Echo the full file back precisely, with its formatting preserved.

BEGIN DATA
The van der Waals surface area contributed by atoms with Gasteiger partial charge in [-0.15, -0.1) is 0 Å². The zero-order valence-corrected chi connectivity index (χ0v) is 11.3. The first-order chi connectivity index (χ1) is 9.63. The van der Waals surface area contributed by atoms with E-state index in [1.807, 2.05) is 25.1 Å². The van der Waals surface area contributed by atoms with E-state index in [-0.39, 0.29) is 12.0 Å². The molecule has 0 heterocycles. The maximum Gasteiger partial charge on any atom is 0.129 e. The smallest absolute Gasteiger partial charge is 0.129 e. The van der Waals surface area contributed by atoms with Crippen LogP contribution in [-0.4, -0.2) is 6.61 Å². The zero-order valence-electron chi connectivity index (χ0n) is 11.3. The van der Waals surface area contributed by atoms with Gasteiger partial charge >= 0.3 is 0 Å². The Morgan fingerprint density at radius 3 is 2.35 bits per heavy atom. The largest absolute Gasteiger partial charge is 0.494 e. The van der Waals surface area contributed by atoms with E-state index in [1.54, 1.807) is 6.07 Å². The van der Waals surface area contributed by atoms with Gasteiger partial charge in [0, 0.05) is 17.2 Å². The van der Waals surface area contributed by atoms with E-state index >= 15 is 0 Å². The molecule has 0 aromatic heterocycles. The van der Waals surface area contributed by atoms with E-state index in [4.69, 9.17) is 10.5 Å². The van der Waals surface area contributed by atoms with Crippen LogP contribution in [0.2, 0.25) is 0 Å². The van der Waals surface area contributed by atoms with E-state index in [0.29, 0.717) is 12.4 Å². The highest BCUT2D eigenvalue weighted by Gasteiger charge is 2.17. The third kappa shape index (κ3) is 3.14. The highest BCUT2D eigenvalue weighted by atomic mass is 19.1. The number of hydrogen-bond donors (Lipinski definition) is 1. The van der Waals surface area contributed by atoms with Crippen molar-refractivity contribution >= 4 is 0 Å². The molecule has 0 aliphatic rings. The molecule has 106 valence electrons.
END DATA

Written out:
The van der Waals surface area contributed by atoms with Gasteiger partial charge in [-0.15, -0.1) is 0 Å². The zero-order valence-corrected chi connectivity index (χ0v) is 11.3. The first-order chi connectivity index (χ1) is 9.63. The van der Waals surface area contributed by atoms with E-state index in [1.807, 2.05) is 25.1 Å². The van der Waals surface area contributed by atoms with E-state index in [-0.39, 0.29) is 12.0 Å². The molecule has 0 heterocycles. The maximum Gasteiger partial charge on any atom is 0.129 e. The smallest absolute Gasteiger partial charge is 0.129 e. The van der Waals surface area contributed by atoms with Crippen LogP contribution in [-0.4, -0.2) is 6.61 Å². The zero-order valence-electron chi connectivity index (χ0n) is 11.3. The van der Waals surface area contributed by atoms with Gasteiger partial charge >= 0.3 is 0 Å². The Morgan fingerprint density at radius 3 is 2.35 bits per heavy atom. The largest absolute Gasteiger partial charge is 0.494 e. The van der Waals surface area contributed by atoms with E-state index in [1.54, 1.807) is 6.07 Å². The van der Waals surface area contributed by atoms with Gasteiger partial charge in [0, 0.05) is 17.2 Å². The van der Waals surface area contributed by atoms with E-state index >= 15 is 0 Å². The molecule has 0 aromatic heterocycles. The van der Waals surface area contributed by atoms with E-state index in [4.69, 9.17) is 10.5 Å². The van der Waals surface area contributed by atoms with Crippen LogP contribution in [0.2, 0.25) is 0 Å². The van der Waals surface area contributed by atoms with E-state index in [0.29, 0.717) is 12.4 Å². The highest BCUT2D eigenvalue weighted by Gasteiger charge is 2.17. The third kappa shape index (κ3) is 3.14. The highest BCUT2D eigenvalue weighted by atomic mass is 19.1. The number of hydrogen-bond donors (Lipinski definition) is 1. The van der Waals surface area contributed by atoms with Crippen molar-refractivity contribution >= 4 is 0 Å². The molecule has 0 aliphatic rings. The molecule has 106 valence electrons.